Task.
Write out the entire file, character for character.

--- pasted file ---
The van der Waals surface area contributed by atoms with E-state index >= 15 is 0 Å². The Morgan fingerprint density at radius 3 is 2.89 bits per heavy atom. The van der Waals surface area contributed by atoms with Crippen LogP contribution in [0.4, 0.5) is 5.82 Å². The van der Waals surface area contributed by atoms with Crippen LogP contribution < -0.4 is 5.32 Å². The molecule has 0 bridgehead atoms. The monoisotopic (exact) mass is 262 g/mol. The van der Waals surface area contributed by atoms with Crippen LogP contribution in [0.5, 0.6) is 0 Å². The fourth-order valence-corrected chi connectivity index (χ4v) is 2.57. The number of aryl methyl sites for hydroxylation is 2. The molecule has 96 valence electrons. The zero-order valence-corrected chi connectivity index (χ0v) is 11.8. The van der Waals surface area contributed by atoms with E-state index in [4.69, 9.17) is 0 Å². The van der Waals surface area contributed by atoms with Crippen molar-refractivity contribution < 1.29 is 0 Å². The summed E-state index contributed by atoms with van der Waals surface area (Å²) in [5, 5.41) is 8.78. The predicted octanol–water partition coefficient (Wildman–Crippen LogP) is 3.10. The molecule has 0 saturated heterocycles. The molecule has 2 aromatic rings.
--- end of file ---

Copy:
The van der Waals surface area contributed by atoms with E-state index >= 15 is 0 Å². The Morgan fingerprint density at radius 3 is 2.89 bits per heavy atom. The van der Waals surface area contributed by atoms with Crippen LogP contribution in [0.4, 0.5) is 5.82 Å². The van der Waals surface area contributed by atoms with Crippen LogP contribution < -0.4 is 5.32 Å². The molecule has 0 bridgehead atoms. The monoisotopic (exact) mass is 262 g/mol. The van der Waals surface area contributed by atoms with Crippen LogP contribution in [0.5, 0.6) is 0 Å². The fourth-order valence-corrected chi connectivity index (χ4v) is 2.57. The number of aryl methyl sites for hydroxylation is 2. The molecule has 96 valence electrons. The zero-order valence-corrected chi connectivity index (χ0v) is 11.8. The van der Waals surface area contributed by atoms with E-state index in [4.69, 9.17) is 0 Å². The van der Waals surface area contributed by atoms with Crippen molar-refractivity contribution < 1.29 is 0 Å². The summed E-state index contributed by atoms with van der Waals surface area (Å²) in [5, 5.41) is 8.78. The predicted octanol–water partition coefficient (Wildman–Crippen LogP) is 3.10. The molecule has 0 saturated heterocycles. The molecule has 2 aromatic rings.